The Dramatic Works of William Shakespeare: Accurately Printed from the Text of the Corrected Copy Left by the Late George Steevens, Esq., with Glossarial Notes and a Sketch of the Life of Shakespeare, Volume 1
M'Carty & Davis, and H.C. Carey & I. Lea, 1824
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answer attendants bear better blood bring brother comes Count cousin daughter dead dear death desire dost doth Duke Enter Exeunt Exit eyes face fair faith father fear follow fool Ford fortune France gentle give gone grace hand hast hath head hear heart heaven hold honour hope Host hour I'll John keep kind king lady leave Leon live look lord madam marry master mean meet mind mistress nature never night noble once peace play poor pray present prince reason Rich SCENE serve soul speak Speed spirit stand stay sweet tell thank thee there's thine thing thou art thought thousand tongue true truth turn wife woman young
Page 323 - tis done, then 'twere well It were done quickly : if the assassination Could trammel up the consequence, and catch, With his surcease, success ; that but this blow Might be the be-all and the end-all here, But here, upon this bank and shoal of time, — We'd jump the life to come.
Page 459 - This story shall the good man teach his son; And Crispin Crispian shall ne'er go by, From this day to the ending of the world, But we in it shall be remembered, — We few, we happy few, we band of brothers; For he today that sheds his blood with me Shall be my brother; be he ne'er so vile, This day shall gentle his condition: And gentlemen in England now a-bed Shall think themselves accurs'd they were not here, And hold their manhoods cheap whiles any speaks That fought with us upon Saint Crispin's...
Page 193 - If you prick us, do we not bleed ? If you tickle us, do we not laugh ? If you poison us, do we not die ? And if you wrong us, shall we not revenge ? If we are like you in the rest, we will resemble you in that. If a Jew wrong a Christian, what is his humility — revenge ? If a Christian wrong a Jew, what should his sufferance be by Christian example ? why, revenge. The villany you teach me I will execute, and it shall go hard but I will better the instruction.
Page 23 - gainst my fury • Do I take part : the rarer action is In virtue than in vengeance : they being penitent, The sole drift of my purpose doth extend Not a frown further : Go, release them, Ariel ; My charms I'll break, their senses I'll restore, • And they shall be themselves.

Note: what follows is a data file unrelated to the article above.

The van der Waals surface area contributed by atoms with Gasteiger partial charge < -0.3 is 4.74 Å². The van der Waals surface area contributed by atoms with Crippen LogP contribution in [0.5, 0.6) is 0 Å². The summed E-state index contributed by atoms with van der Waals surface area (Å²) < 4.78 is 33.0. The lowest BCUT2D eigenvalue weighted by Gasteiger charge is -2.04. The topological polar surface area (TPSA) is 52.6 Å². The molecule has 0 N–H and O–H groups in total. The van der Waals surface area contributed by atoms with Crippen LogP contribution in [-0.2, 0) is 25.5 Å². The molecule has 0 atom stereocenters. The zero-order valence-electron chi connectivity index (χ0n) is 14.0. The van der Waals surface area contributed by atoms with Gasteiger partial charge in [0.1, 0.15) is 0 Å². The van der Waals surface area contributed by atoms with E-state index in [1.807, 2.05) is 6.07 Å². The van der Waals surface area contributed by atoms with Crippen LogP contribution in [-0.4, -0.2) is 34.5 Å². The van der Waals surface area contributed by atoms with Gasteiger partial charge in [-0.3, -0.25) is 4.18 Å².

Page 324 - Is this a dagger which I see before me, The handle toward my hand ? Come, let me clutch thee. I have thee not, and yet I see thee still. Art thou not, fatal vision, sensible To feeling as to sight ? or art thou but A dagger of the mind, a false creation, Proceeding from the heat-oppressed brain ? I see thee yet, in form as palpable As this which now I draw. Thou marshall'st me the way that I was going ; And such an instrument I was to use. Mine eyes are made the fools o...
Page 21 - Our revels now are ended. These our actors, As I foretold you, were all spirits, and Are melted into air, into thin air: And, like the baseless fabric of this vision, The cloud-capp'd towers, the gorgeous palaces, The solemn temples, the great globe itself, Yea, all which it inherit, shall dissolve, And, like this insubstantial pageant faded, Leave not a rack behind. We are such stuff As dreams are made on ; and our little life Is rounded with a sleep.
Page 202 - How sweet the moonlight sleeps upon this bank! Here will we sit, and let the sounds of music Creep in our ears: soft stillness and the night Become the touches of sweet harmony. Sit, Jessica. Look, how the floor of heaven Is thick inlaid with patines...
Page 24 - Was Milan thrust from Milan, that his issue Should become kings of Naples ? O ! rejoice Beyond a common joy, and set it down With gold on lasting pillars. In one voyage Did Claribel her husband find at Tunis ; And Ferdinand, her brother, found a wife, Where he himself was lost ; Prospero his dukedom, In a poor isle ; and all of us, ourselves, When no man was his own.
Page 321 - This supernatural soliciting Cannot be ill ; cannot be good : — If ill, Why hath it given me earnest of success, Commencing in a truth ? I am thane of Cawdor : If good, why do I yield to that suggestion Whose horrid image doth unfix my hair, And make my seated heart knock at my ribs, Against the use of nature...
Page 450 - That those, whom you call'd fathers, did beget you ! Be copy now to men of grosser blood, And teach them how to war! — And you, good yeomen, Whose limbs were made in England, show us here The mettle of your pasture ; let us swear That you are worth your breeding : which I doubt not; For there is none of you so mean and base, That hath not noble lustre in your eyes. I see you stand like greyhounds in the slips,* Straining upon the start. The game's afoot ; Follow your spirit : and, upon this charge,...